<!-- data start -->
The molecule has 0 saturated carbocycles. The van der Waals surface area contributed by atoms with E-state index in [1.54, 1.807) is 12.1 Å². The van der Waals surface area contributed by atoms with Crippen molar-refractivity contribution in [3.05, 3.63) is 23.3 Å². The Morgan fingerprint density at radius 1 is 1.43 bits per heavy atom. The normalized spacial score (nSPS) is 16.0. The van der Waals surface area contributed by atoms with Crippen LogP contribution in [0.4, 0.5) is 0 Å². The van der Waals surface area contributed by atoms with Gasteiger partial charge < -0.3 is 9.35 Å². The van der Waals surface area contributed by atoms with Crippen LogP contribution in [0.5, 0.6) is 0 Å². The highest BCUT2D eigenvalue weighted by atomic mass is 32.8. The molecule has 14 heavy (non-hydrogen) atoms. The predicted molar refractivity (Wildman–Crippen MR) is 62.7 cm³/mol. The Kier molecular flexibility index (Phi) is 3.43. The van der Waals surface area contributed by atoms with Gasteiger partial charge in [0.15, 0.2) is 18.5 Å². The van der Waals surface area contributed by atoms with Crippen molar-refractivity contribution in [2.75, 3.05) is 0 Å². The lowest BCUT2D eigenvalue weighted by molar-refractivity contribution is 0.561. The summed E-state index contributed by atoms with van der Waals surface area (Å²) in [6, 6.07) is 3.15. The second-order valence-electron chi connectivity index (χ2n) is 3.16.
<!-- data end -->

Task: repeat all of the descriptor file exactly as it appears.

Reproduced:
The molecule has 0 saturated carbocycles. The van der Waals surface area contributed by atoms with E-state index in [1.54, 1.807) is 12.1 Å². The van der Waals surface area contributed by atoms with Crippen molar-refractivity contribution in [3.05, 3.63) is 23.3 Å². The Morgan fingerprint density at radius 1 is 1.43 bits per heavy atom. The normalized spacial score (nSPS) is 16.0. The van der Waals surface area contributed by atoms with Crippen LogP contribution in [0.4, 0.5) is 0 Å². The van der Waals surface area contributed by atoms with Gasteiger partial charge < -0.3 is 9.35 Å². The van der Waals surface area contributed by atoms with Crippen LogP contribution in [0.5, 0.6) is 0 Å². The highest BCUT2D eigenvalue weighted by atomic mass is 32.8. The molecule has 14 heavy (non-hydrogen) atoms. The predicted molar refractivity (Wildman–Crippen MR) is 62.7 cm³/mol. The Kier molecular flexibility index (Phi) is 3.43. The van der Waals surface area contributed by atoms with Gasteiger partial charge in [0.15, 0.2) is 18.5 Å². The van der Waals surface area contributed by atoms with Crippen molar-refractivity contribution in [2.75, 3.05) is 0 Å². The lowest BCUT2D eigenvalue weighted by molar-refractivity contribution is 0.561. The summed E-state index contributed by atoms with van der Waals surface area (Å²) in [6, 6.07) is 3.15. The second-order valence-electron chi connectivity index (χ2n) is 3.16.